春暖雪域 色林错“解冻”

Beccaria himself was ready enough to refer all his thoughts to French inspiration, and to lay aside all claim to originality, with respect to which DAlembert once wrote to him: A man such as you has no need of a master, still less of a master like myself. You are like the Titus Curtius of Tacitus, ex se natus, nor have your offspring any grandparent. A father like yourself is enough for them.

It certainly should moderate our reverence for ancestral wisdom to find even a man like Fielding, the novelist, speaking, in his Charge to the Grand Jury of Middlesex, of the pillory and the loss of a mans ears as an extremely mild punishment for a bad case of libel, or declaring our punishments of that time to be the mildest and most void of terror of any other in the known world. Yet Fielding recognised several of the true principles of punishment. He attributed the increase of crime to the great abuse of pardons, which, he said, had brought many more men to the gallows than they had saved from it. He also advocated the diminution of the number of executions, their greater privacy and solemnity, whilst he recommended their following as closely as possible on conviction, that pity for the criminal might be lost in detestation for his crime.[33] The result, then, of torture is a matter of temperament, of calculation, which varies with each man according[152] to his strength and sensibility; so that by this method a mathematician might solve better than a judge this problem: Given the muscular force and the nervous sensibility of an innocent man, to find the degree of pain which will cause him to plead guilty to a given crime.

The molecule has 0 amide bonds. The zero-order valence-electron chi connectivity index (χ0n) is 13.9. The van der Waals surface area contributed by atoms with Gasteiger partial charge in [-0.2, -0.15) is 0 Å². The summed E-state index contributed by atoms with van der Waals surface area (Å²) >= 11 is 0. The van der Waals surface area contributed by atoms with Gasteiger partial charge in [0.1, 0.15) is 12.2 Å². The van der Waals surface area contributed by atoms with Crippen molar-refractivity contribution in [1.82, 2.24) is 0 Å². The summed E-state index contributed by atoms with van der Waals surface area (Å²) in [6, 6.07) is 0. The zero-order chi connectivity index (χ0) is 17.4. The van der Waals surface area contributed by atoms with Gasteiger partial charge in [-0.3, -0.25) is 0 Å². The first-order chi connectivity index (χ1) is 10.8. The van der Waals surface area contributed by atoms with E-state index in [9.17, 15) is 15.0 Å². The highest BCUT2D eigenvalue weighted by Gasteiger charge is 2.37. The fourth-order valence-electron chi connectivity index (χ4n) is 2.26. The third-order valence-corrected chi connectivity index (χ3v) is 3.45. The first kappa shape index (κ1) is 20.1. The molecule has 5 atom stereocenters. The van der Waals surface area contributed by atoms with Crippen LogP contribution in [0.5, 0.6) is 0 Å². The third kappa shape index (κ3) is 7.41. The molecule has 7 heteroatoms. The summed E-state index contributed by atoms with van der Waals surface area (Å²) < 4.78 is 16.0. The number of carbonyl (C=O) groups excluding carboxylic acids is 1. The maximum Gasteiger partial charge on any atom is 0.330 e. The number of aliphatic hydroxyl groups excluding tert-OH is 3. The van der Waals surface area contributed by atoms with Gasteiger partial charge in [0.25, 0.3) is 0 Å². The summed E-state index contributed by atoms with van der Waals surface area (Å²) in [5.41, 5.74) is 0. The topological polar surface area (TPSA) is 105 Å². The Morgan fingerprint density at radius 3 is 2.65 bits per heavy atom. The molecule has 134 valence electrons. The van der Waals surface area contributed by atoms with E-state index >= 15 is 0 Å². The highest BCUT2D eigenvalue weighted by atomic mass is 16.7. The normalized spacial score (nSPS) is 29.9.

The following is the kind of reasoning adopted[175] by the thief or the assassin, whose only motives for not breaking the laws are the gallows or the wheel. (I know that the analysis of ones own thoughts is an art only learnt by education, but a thief does not the less act according to certain principles because he is unable to express them). Of what sort, he argues, are these laws that I am bound to observe, that leave so great an interval between myself and the rich man? He denies me the penny I ask of him, and excuses himself by ordering from me a work of which he himself knows nothing. Who has made these laws? Were they not made by rich and powerful men, who have never deigned to visit the wretched hovels of the poor, who have never divided a musty loaf of bread amid the innocent cries of famished children and the tears of a wife? Let us break these bonds, which are fatal to the greater number, and only useful to a few indolent tyrants; let us attack injustice in its source. I will return to my state of natural independence; I will live for some time happy and free on the fruits of my courage and address; and if the day should ever come when I have to suffer and repent for it, the time of suffering will be short, and I shall have one day of misery for many years of liberty and pleasure. As the king of a small band, I will correct the errors of fortune, and see these tyrants pale and tremble before one, whom in their insolent arrogance they rated lower than their[176] horses or their dogs. Then religion hovers before the mind of the criminal, who turns everything to a bad use, and offering him a facile repentance and an almost certain eternity of bliss does much to diminish in his eyes the horror of that last tragedy of all.

[34]